Welcome to Detroit, Michigan
Detroit’s reputation precedes it. Once one of the largest and most prosperous cities in the country due to the auto boom, Motor City has, in recent decades, transformed itself several times over. In its latest transformation, the city that brought us not only the motorcar but that also ushered in the sounds of Motown and techno has given way to a new explosion of creativity and increasingly, Detroit is known as a hotbed of underground arts, a lively all-night party scene, a boom of startups and innovators, urban farms, and for culinary explorations that’re drawing national acclaim. The city retains a gritty flavor, but it’s scrappy sense of independence, relentless creativity, and unabashed rebelliousness continues to draw outsiders with big ideas and Detroit expats who can’t resist a return to their roots. To give you an insider’s look at the city, we asked locals what to do when you visit. Here are some favorites.
Detroit is the birthplace of Motown, one of the great, distinctly American, musical genres. That history is on display at the Motown Museum and Hitsville U.S.A., the sweet little studio where everyone from the Temptations to the Supremes got their start. To experience Detroit’s blues scene, locals recommend the Raven Lounge. With live music Thursday through Saturday, an inviting neighborhood bar vibe, and rave-worthy mac n’ cheese, the Raven is quintessentially Detroit: unpretentious and underrated. Or, take a hard left turn—musically speaking—and head to Old Miami. This renowned dive bar has an outsized reputation for drawing big name acts like Iggy Pop, the White Stripes, and Patty Smith. Locals love the bar’s surprisingly tranquil backyard garden, which has a koi pond and provides a striking juxtaposition to the live acts and the bathrooms scrawled with graffiti—a requirement for any punk rock dive worth its salt.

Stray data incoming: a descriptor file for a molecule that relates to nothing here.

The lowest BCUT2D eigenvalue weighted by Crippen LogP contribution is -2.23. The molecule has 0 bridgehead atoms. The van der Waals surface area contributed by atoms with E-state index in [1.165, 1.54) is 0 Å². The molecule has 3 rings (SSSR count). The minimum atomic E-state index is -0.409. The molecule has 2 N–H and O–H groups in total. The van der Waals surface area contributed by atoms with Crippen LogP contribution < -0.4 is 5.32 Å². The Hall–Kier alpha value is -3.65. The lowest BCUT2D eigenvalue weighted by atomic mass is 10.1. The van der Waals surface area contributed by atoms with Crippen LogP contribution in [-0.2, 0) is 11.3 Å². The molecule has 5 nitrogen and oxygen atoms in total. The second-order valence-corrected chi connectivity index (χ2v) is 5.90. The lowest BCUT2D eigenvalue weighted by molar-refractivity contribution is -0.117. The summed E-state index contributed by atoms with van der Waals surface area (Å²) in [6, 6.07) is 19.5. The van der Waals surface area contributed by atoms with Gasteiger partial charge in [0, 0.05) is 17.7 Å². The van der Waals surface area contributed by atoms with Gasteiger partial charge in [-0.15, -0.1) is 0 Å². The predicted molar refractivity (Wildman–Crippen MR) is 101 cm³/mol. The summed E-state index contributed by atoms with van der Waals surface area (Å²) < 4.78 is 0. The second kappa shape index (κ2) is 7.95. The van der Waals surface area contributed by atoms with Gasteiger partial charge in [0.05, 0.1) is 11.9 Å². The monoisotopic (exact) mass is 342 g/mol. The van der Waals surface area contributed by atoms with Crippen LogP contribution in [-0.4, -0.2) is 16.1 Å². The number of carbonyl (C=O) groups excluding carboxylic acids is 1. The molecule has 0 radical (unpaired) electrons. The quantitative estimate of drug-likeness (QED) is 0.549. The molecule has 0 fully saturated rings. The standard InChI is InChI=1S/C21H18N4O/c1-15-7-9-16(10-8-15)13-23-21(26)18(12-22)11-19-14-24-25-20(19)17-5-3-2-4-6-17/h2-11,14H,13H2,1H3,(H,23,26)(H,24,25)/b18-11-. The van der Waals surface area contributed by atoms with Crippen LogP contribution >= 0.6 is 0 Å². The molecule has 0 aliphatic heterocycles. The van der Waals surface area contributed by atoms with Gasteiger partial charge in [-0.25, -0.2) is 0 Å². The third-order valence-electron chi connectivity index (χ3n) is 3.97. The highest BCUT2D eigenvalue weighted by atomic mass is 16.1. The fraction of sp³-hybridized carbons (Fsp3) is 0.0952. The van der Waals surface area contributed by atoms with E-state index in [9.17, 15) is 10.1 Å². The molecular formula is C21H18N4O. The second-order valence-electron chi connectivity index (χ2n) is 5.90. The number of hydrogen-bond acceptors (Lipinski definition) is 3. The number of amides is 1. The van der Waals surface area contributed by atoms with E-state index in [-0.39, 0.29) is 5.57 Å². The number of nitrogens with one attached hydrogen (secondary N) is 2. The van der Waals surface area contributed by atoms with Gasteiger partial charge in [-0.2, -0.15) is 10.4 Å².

Some of the Detroit’s most exciting happenings are out of sight, hidden away in unexpected places. “The party scene is crazy,” say locals of the city’s House music-fueled all-night parties. Before searching one out, head to PJ’s Lager House in the Corktown neighborhood where Detroiters recommend fueling up with an order of some of the best onion rings around. Insider tip: “They sell out every night, so order them first.” Or try Takoi, a flashy contemporary Thai restaurant with a DJ booth that locals celebrate as an “out of the box option” for diverging from the city’s farm-to-table paradigm. House music is huge in Detroit. The massive, multi-day Detroit Electronic Music Festival, also called Movement, held annually in May, descends on the city once a year with “people coming from all over the world” and wild, unforgettable after-parties. Those enamored with the genre should seek out EXHIBIT 3000, a “secret museum” devoted to Detroit’s electronic music history.